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PTC Webinar - Network Evolution in the 2020sThe PTC Webinar Series: Frictionless Business™ continued with its second webinar: Network Evolution in the 2020s, moderated by Joe Weinman, with panelists representing both supply and demand for networked infrastructure and services (see bios here):

  • Najam Ahmad, VP, Network Infrastructure, Facebook
  • Campbell Massie, Advocacy Manager, North America, GSMA
  • Chris Sharp, CTO, Digital Realty
  • Dave Temkin, VP, Network & Systems, Netflix

Joe Weinman started the session with a review of key trends, such as digitalization and digital disruption, and the increased number of distributed computing options available to enterprises, such as hybrid clouds, multiclouds, the edge, and the fog, leading to a new type of densely interconnected distributed and flexible networked infrastructure, which can be termed the hybrid multicloud fog. As one example of this infrastructure, consider Netflix, which uses public cloud services for “everything before you hit “‘play,’” such as recommendation engine processing and video transcoding. However, once you hit play, Netflix uses a private CDN – Open Connect – deployed in colocation and interconnection facilities to actually stream content. In addition, an architectural approach that uses microservices rather than monolithic applications further drives networked communication, since services may be deployed and resident on different physical components. IoT has already led to tens of billions of devices being deployed, and 5G’s capabilities and the reduction in cost of distributed components will sooner or later result in a trillion connected devices. An additional driver is the rise of big data, which all of these devices will generate and will need to be processed and transported. This data forms a platform that can create an ecosystem with accelerating growth. As one example, consider the data that the City of Boston has made publicly accessible, thus further driving networked application growth. Weinman also pointed out that we are using AI on an accelerating basis and on the cusp of new human interface technologies – not just virtual reality and augmented reality – but brain-computer interfaces that will further drive bandwidth use.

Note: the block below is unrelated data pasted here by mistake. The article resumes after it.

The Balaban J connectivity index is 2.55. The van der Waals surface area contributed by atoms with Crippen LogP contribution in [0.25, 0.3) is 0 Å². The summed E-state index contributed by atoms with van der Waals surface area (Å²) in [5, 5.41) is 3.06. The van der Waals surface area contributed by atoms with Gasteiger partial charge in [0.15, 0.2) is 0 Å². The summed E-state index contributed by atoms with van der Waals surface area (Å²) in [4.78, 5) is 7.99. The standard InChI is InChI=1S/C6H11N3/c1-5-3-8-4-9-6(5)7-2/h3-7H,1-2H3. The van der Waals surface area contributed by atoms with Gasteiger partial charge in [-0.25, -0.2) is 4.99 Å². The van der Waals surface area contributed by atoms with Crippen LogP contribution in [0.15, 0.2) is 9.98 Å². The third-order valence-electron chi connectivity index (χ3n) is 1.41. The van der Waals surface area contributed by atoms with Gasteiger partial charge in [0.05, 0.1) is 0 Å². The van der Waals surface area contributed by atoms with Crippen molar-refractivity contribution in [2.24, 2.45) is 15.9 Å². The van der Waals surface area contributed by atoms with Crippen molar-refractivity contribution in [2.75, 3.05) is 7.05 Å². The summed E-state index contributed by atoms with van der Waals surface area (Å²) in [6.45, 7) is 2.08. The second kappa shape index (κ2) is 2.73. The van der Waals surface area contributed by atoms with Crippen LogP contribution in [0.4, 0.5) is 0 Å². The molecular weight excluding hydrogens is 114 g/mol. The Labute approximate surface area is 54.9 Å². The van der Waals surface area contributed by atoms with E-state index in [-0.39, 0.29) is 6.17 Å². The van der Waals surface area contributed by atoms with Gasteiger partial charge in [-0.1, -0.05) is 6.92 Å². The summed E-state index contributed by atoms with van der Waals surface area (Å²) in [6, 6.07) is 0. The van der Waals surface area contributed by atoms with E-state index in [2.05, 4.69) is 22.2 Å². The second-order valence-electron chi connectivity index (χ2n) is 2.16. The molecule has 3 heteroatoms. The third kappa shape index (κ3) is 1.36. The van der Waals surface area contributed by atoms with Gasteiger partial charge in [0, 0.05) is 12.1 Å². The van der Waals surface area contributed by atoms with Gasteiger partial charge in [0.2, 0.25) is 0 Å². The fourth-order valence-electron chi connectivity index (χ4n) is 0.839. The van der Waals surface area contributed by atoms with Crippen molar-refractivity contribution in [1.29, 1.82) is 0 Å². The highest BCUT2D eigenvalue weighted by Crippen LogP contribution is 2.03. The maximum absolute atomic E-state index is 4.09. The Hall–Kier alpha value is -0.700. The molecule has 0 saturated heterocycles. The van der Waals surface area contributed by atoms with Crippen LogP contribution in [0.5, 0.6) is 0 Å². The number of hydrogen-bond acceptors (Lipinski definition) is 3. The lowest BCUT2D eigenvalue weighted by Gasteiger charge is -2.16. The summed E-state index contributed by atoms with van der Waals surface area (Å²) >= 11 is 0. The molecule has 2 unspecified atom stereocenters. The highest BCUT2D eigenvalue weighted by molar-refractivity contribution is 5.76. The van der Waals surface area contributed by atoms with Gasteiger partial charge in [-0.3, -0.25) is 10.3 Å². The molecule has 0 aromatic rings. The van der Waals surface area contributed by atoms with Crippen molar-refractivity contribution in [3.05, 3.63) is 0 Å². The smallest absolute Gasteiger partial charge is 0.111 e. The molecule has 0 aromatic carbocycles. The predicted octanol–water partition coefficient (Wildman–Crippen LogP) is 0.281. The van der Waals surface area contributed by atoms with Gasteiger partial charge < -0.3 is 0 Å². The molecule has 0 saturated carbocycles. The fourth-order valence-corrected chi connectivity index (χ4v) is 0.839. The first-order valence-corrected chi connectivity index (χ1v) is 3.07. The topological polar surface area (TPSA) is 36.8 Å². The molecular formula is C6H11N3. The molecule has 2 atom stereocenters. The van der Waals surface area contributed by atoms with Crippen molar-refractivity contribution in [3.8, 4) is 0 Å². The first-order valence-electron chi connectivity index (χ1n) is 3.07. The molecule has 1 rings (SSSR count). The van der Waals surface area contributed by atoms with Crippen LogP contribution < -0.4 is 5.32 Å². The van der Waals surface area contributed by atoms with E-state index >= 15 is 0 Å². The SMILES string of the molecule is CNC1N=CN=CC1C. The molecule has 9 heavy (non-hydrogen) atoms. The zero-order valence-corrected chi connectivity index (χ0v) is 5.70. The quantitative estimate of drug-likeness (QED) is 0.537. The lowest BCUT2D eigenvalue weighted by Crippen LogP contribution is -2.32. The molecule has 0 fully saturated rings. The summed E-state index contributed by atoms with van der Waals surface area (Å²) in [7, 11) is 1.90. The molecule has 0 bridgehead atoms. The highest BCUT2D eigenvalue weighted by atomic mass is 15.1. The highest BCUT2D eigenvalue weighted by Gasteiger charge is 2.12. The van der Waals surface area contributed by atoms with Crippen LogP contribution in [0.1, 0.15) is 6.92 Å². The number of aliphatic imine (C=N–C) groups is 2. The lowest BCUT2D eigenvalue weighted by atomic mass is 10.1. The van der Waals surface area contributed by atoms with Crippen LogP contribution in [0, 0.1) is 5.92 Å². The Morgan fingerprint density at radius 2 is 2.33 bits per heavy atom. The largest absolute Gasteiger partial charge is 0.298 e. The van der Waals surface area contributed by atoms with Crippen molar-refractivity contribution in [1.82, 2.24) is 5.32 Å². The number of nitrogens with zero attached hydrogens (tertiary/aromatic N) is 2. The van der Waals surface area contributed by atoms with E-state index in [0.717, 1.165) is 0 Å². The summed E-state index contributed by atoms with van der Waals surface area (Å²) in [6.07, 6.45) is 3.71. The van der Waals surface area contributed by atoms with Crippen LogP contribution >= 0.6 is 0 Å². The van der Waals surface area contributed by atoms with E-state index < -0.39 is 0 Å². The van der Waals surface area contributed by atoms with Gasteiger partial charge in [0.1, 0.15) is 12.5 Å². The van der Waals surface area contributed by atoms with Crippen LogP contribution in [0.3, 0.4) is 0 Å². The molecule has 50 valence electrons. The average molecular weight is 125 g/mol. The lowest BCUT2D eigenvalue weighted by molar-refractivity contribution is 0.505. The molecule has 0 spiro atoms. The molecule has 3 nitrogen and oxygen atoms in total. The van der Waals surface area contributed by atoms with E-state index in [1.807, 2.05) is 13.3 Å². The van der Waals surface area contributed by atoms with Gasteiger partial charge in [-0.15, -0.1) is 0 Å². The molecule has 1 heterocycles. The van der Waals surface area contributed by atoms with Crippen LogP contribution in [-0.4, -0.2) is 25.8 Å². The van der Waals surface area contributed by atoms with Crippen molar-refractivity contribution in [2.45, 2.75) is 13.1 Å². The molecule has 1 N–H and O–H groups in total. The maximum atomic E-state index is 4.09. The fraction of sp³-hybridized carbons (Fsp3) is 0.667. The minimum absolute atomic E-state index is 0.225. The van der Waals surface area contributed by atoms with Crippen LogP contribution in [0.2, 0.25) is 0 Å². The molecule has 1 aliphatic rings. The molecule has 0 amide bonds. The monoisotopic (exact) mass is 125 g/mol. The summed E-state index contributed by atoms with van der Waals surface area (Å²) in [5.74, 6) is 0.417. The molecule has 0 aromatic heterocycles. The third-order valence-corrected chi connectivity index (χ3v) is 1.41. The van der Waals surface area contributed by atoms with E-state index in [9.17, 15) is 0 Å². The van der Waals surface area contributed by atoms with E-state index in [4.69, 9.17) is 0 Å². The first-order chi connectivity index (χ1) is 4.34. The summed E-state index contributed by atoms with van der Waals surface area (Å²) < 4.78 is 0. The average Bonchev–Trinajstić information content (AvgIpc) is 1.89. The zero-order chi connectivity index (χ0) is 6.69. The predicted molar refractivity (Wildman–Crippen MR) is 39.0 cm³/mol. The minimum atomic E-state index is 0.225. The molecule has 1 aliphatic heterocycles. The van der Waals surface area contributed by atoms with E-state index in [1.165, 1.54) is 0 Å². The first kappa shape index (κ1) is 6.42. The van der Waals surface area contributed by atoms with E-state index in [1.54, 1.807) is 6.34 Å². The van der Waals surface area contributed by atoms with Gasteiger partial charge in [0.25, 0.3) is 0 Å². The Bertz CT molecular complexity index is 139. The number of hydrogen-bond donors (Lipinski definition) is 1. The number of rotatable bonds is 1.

Any number of studies provide empirical data illustrating the nature of exponential network growth: the Cisco Annual Internet Report (formerly the Cisco Visual Networking Index) which has shown Internet traffic growth increasing at a CAGR of over 20 percent; the Equinix Global Interconnection Index, which analyzes and reports on interconnection bandwidth growth of almost twice that, as the traffic makes use of a denser interconnection fabric driven by factors as diverse as urbanization, platform businesses, and digitalization; the Digital Realty Data Gravity Index, based on a framework devised by Dave McCrory over the past decade; and the Akamai State of the Internet report.